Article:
Cantwell-Requested GAO Report Recommends Ending The Risky Practice Of Self-Bonding

GAO finds taxpayers remain at financial risk from coal mines with unsecured financial assurances

Washington, D.C. – Today, the Government Accountability Office (GAO) released a report regarding the management of financial assurances for coal mine reclamation. The report requested by Ranking Member of the Senate Energy and Natural Resources Committee U.S. Senator Maria Cantwell (D-Wash.), Ranking Member of the House Natural Resources Committee Raúl M. Grijalva (D-Ariz.), Rep. Lowenthal (D-Calif.), Senator Durbin (D-Ill.), Rep. Cartwright (D-Pa.), and Rep. Dingell (D-Mich.) recommends that Congress consider amending the Surface Mining Control and Reclamation Act (SMCRA) to prohibit self-bonding. 

“I welcome GAO’s recommendation to pass responsible legislation making coal companies clean up pollution. Secretary Zinke should also reverse course and crack down on this irresponsible coal mining practice,” said Senator Cantwell.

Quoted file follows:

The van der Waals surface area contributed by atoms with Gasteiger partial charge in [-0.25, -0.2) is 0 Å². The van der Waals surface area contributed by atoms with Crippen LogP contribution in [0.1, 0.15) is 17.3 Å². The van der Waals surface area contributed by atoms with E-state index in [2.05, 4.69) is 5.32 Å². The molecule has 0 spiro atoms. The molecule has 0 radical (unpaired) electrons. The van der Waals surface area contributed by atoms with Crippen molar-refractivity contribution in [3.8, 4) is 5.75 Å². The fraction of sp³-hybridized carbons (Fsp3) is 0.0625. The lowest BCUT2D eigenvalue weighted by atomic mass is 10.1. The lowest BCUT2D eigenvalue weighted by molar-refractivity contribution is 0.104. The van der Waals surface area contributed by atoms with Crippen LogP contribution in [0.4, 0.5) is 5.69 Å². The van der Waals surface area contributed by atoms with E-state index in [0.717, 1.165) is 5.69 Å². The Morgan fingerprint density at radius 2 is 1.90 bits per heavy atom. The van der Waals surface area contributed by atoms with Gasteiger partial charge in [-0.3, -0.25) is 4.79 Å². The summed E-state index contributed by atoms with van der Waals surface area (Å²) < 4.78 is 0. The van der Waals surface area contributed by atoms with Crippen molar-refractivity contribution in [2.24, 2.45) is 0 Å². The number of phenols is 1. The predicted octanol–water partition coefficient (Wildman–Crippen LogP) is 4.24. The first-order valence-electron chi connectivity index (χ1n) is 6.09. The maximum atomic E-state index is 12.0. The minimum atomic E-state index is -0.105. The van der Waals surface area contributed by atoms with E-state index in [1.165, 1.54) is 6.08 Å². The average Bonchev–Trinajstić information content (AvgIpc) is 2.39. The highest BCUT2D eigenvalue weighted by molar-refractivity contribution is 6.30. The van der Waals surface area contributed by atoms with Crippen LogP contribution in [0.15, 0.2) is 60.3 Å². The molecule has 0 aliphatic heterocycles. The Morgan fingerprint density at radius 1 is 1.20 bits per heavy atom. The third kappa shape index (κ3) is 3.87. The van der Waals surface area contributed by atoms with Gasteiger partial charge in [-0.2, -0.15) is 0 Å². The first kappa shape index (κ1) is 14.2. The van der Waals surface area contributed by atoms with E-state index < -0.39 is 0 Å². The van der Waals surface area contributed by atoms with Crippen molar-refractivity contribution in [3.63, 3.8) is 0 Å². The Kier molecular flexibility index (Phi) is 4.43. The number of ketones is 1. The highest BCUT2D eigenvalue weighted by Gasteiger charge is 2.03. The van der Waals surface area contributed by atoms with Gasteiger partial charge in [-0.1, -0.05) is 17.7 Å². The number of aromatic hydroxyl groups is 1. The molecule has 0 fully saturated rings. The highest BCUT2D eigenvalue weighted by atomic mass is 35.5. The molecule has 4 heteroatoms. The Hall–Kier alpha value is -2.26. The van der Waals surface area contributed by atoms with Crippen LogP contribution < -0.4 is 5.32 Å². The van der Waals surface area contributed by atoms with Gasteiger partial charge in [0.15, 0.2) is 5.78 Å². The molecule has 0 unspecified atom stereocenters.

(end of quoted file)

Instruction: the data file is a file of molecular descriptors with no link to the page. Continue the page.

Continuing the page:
“It’s absurd that coal companies are allowed to profit off our land and then leave American taxpayers with the bill to pay for the clean-up costs,” said Rep. Grijalva. “It’s time we put an end to the cycle of allowing dirty industries to put communities air and water at risk with no repercussions.”

The Surface Mining Control and Reclamation Act (SMCRA) requires coal companies to ensure that they can cover the cost of reclamation: rehabilitating land after coal mining operations on it have stopped. The law allows the Interior Department and state agencies to accept reclamation performance bonds from coal mining companies without separate surety, known as “self-bonds.” But the law does not require the acceptance of these bonds and some states do not allow their use.

In a previous report requested by Senator Cantwell, GAO confirmed that coal mining alone gets a sweet deal: authorization to demonstrate financial assurance through self-bonds. Specifically, GAO found that “surface coal mining is the only activity we reviewed for which federal requirements allow real property—collateral in the form of real estate—or self-bonding. Self-bonding used to be allowed for hardrock mining, but BLM [the Bureau of Land Management] adopted regulations in 2001 prohibiting the practice for new operations, in part because of concerns that self-bonds were less secure than other forms of financial assurances.”

In March of 2017, Senator Cantwell re-introduced the Coal Cleanup Taxpayer Protection Act. The bill would protect taxpayers from liabilities caused by coal companies’ risky financial practices.

The full report can be read here.